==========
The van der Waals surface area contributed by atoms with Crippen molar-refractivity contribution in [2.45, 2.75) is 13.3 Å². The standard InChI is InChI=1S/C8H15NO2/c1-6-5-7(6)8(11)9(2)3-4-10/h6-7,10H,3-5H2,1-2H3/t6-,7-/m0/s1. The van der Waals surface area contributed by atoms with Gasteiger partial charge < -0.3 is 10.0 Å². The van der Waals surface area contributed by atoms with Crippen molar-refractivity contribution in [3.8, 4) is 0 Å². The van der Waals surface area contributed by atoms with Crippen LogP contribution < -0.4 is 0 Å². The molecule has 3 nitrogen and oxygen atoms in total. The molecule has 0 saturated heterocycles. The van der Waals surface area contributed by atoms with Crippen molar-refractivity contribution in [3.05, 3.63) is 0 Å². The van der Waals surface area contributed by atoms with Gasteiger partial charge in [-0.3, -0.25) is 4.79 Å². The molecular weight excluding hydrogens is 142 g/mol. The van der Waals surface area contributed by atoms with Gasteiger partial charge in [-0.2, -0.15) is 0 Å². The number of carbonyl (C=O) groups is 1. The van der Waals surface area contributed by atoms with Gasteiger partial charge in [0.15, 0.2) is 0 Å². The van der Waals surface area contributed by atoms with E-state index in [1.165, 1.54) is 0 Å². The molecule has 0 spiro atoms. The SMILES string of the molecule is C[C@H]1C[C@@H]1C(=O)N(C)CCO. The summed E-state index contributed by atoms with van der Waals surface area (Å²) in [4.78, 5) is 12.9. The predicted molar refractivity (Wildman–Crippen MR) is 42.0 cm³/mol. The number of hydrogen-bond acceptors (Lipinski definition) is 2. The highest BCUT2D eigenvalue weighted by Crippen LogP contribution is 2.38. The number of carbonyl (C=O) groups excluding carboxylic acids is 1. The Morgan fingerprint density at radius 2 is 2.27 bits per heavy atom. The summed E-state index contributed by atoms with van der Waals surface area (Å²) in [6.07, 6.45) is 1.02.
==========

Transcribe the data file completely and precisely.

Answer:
The van der Waals surface area contributed by atoms with Crippen molar-refractivity contribution in [2.45, 2.75) is 13.3 Å². The standard InChI is InChI=1S/C8H15NO2/c1-6-5-7(6)8(11)9(2)3-4-10/h6-7,10H,3-5H2,1-2H3/t6-,7-/m0/s1. The van der Waals surface area contributed by atoms with Gasteiger partial charge < -0.3 is 10.0 Å². The van der Waals surface area contributed by atoms with Crippen molar-refractivity contribution in [3.8, 4) is 0 Å². The van der Waals surface area contributed by atoms with Crippen LogP contribution < -0.4 is 0 Å². The molecule has 3 nitrogen and oxygen atoms in total. The molecule has 0 saturated heterocycles. The van der Waals surface area contributed by atoms with Crippen molar-refractivity contribution in [3.05, 3.63) is 0 Å². The van der Waals surface area contributed by atoms with Gasteiger partial charge in [-0.3, -0.25) is 4.79 Å². The molecular weight excluding hydrogens is 142 g/mol. The van der Waals surface area contributed by atoms with Gasteiger partial charge in [-0.2, -0.15) is 0 Å². The number of carbonyl (C=O) groups is 1. The van der Waals surface area contributed by atoms with Gasteiger partial charge in [0.15, 0.2) is 0 Å². The van der Waals surface area contributed by atoms with E-state index in [1.165, 1.54) is 0 Å². The molecule has 0 spiro atoms. The SMILES string of the molecule is C[C@H]1C[C@@H]1C(=O)N(C)CCO. The summed E-state index contributed by atoms with van der Waals surface area (Å²) in [4.78, 5) is 12.9. The predicted molar refractivity (Wildman–Crippen MR) is 42.0 cm³/mol. The number of hydrogen-bond acceptors (Lipinski definition) is 2. The highest BCUT2D eigenvalue weighted by Crippen LogP contribution is 2.38. The number of carbonyl (C=O) groups excluding carboxylic acids is 1. The Morgan fingerprint density at radius 2 is 2.27 bits per heavy atom. The summed E-state index contributed by atoms with van der Waals surface area (Å²) in [6.07, 6.45) is 1.02.